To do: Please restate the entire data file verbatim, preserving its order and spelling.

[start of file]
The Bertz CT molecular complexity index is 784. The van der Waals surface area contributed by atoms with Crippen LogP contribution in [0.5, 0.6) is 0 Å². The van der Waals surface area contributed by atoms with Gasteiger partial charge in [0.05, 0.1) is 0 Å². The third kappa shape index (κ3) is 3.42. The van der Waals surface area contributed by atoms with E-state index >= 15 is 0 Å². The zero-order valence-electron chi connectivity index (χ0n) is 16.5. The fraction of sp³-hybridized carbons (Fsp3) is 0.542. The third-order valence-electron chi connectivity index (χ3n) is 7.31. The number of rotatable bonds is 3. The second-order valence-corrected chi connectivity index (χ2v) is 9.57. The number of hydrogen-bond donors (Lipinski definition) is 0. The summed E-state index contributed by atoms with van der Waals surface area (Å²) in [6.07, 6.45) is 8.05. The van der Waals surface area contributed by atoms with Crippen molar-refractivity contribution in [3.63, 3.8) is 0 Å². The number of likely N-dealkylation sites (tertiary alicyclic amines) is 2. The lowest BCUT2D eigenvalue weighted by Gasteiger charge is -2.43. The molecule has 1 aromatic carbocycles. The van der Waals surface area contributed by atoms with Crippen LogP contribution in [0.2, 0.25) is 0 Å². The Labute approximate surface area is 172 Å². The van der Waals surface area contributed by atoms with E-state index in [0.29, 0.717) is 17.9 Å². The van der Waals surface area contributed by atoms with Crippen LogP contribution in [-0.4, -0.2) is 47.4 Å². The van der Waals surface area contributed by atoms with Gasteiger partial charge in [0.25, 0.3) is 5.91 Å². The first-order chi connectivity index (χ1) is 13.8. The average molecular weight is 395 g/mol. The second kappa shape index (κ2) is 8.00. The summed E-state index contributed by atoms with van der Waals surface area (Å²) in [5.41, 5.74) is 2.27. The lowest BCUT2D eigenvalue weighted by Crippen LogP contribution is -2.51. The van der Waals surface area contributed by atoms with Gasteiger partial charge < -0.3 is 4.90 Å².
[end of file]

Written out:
The Bertz CT molecular complexity index is 784. The van der Waals surface area contributed by atoms with Crippen LogP contribution in [0.5, 0.6) is 0 Å². The van der Waals surface area contributed by atoms with Gasteiger partial charge in [0.05, 0.1) is 0 Å². The third kappa shape index (κ3) is 3.42. The van der Waals surface area contributed by atoms with E-state index >= 15 is 0 Å². The zero-order valence-electron chi connectivity index (χ0n) is 16.5. The fraction of sp³-hybridized carbons (Fsp3) is 0.542. The third-order valence-electron chi connectivity index (χ3n) is 7.31. The number of rotatable bonds is 3. The second-order valence-corrected chi connectivity index (χ2v) is 9.57. The number of hydrogen-bond donors (Lipinski definition) is 0. The summed E-state index contributed by atoms with van der Waals surface area (Å²) in [6.07, 6.45) is 8.05. The van der Waals surface area contributed by atoms with Crippen molar-refractivity contribution in [3.63, 3.8) is 0 Å². The number of likely N-dealkylation sites (tertiary alicyclic amines) is 2. The lowest BCUT2D eigenvalue weighted by Gasteiger charge is -2.43. The molecule has 1 aromatic carbocycles. The van der Waals surface area contributed by atoms with Crippen LogP contribution in [0.2, 0.25) is 0 Å². The Labute approximate surface area is 172 Å². The van der Waals surface area contributed by atoms with E-state index in [0.29, 0.717) is 17.9 Å². The van der Waals surface area contributed by atoms with Crippen LogP contribution in [-0.4, -0.2) is 47.4 Å². The van der Waals surface area contributed by atoms with Gasteiger partial charge in [0.25, 0.3) is 5.91 Å². The first-order chi connectivity index (χ1) is 13.8. The average molecular weight is 395 g/mol. The second kappa shape index (κ2) is 8.00. The summed E-state index contributed by atoms with van der Waals surface area (Å²) in [5.41, 5.74) is 2.27. The lowest BCUT2D eigenvalue weighted by Crippen LogP contribution is -2.51. The van der Waals surface area contributed by atoms with Gasteiger partial charge < -0.3 is 4.90 Å².